Sustainability of organizations hinges upon effective handover

Graphic by Chukwuyem Onyibe/The Gazelle Over its short lifetime, NYU Abu Dhabi has seen projects rise and fall — tides of interest pushed then pulled ...

Over its short lifetime, NYU Abu Dhabi has seen projects rise and fall — tides of interest pushed then pulled by periods of study abroad and stress. We’ve seen the sparks of conversation at a lunch table turn into Open Mic nights and debate teams. We’ve also seen groups struggling to maintain membership and structure once the demographics shift slightly. In the four years NYUAD has been around, we’ve seen Student Interest Groups ignite and fizzle. Most of the time, the fizzling is due to a change in leadership.
The fragility of our organizations is partly a consequence of our surroundings. We operate as a small student body in a space where rules and regulations are still settling into place, and we see a large number of students fly away for a semester or a year at a time. There is, however, a degree to which we’ve been irresponsible to our organizations.
Project handover is a skill that, as a university, we’ve very slowly developed. We tend to turn to it in a rush and only when it is strictly needed. We approach the handover process on a case-by-case basis; we seek out our replacements when study abroad arrives and try to fill them in on everything we didn’t know we need to know when we first began to run our specific organizations.
In the rush to create, we have many times forgotten to look forward. Clubs and teams have drafted rules for behavior, most of the time with a less-than-thorough eye. We create these small organizations with groups of close-knit friends or people who obviously share our passions. Doing so, though thrilling, is unadvisable, as handover of our projects is inevitable. We will not always have a consensus on what a group is and what a group is for.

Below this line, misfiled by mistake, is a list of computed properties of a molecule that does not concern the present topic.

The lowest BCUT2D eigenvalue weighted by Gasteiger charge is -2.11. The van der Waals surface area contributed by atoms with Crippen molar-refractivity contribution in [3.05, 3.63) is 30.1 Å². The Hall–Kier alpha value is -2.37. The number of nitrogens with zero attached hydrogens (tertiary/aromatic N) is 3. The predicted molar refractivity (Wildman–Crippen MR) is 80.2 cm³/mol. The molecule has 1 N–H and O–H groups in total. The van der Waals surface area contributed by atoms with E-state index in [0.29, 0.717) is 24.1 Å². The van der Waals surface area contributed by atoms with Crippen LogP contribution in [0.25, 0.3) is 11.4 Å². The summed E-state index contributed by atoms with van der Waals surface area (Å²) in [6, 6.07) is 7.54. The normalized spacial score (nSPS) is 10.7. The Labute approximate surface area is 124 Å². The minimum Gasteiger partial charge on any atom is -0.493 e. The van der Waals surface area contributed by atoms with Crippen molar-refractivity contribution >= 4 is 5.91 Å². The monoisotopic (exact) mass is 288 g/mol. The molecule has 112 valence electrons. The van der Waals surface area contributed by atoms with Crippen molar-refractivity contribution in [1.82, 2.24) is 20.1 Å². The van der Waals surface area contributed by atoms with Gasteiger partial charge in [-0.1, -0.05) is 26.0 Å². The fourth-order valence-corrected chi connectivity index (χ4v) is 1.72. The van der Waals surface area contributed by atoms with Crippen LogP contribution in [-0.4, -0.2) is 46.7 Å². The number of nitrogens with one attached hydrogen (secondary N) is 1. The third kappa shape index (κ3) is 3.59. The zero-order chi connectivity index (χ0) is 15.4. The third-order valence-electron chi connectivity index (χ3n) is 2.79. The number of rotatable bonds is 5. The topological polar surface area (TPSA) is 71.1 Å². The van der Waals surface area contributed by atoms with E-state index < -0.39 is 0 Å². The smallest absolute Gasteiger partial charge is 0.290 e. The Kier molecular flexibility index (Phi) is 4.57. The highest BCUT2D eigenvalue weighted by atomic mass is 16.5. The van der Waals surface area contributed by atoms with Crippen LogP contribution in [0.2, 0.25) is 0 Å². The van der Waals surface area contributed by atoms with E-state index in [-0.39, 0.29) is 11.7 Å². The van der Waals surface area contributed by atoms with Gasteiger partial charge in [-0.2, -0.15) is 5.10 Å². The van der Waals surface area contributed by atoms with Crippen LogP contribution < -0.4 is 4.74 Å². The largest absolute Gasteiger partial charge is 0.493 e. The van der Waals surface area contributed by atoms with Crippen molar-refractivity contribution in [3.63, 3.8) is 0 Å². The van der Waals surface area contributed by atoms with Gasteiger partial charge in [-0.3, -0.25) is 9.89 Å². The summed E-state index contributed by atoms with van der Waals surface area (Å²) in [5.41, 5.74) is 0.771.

The process at NYU in Washington Square, sadly, is not much more refined. While large university institutions already have a method for handoff, new seedlings die quickly and often once their founder moves on. While working in the new Research and Development Committee, one of my main mantras has become, “Who the hell am I going to give this to when I leave?"
As strong as any individual project might be, the best thing we can do for an organization is make sure that our efforts are not washed away by time. We are now approaching our last semester in Sama Tower, and the graduation of the first class of students at NYUAD. We’ve created a remarkable environment in only four years, and need to make sure we maintain it in a way that survives the transition, both from island to island and from student body to student body.
During our last period before Saadiyat, I’d like to urge everyone to look at the organizations they’ve built and the fortifications they have to face the change. We need to draft up transition documents where necessary, keep an eye out for successors to different groups, talk about what space we will need in the new campus and make sure our rules reflect our vision and mission.  We will not always have a close-knit group of friends running interest groups in mutual trust, so our transition documents must be spotless. We need to be clear on what the group is and isn’t, what the modus operandi is and whom to contact within the administration and faculty with questions and new projects.
We’ve created groups and systems for communication, expression and outreach. As a group, the best thing we can do for this institution isn’t just our immediate impact but also making sure we decisively and effectively pass on the torch.
Juan Felipe Beltran is a contributing writer. Email him at
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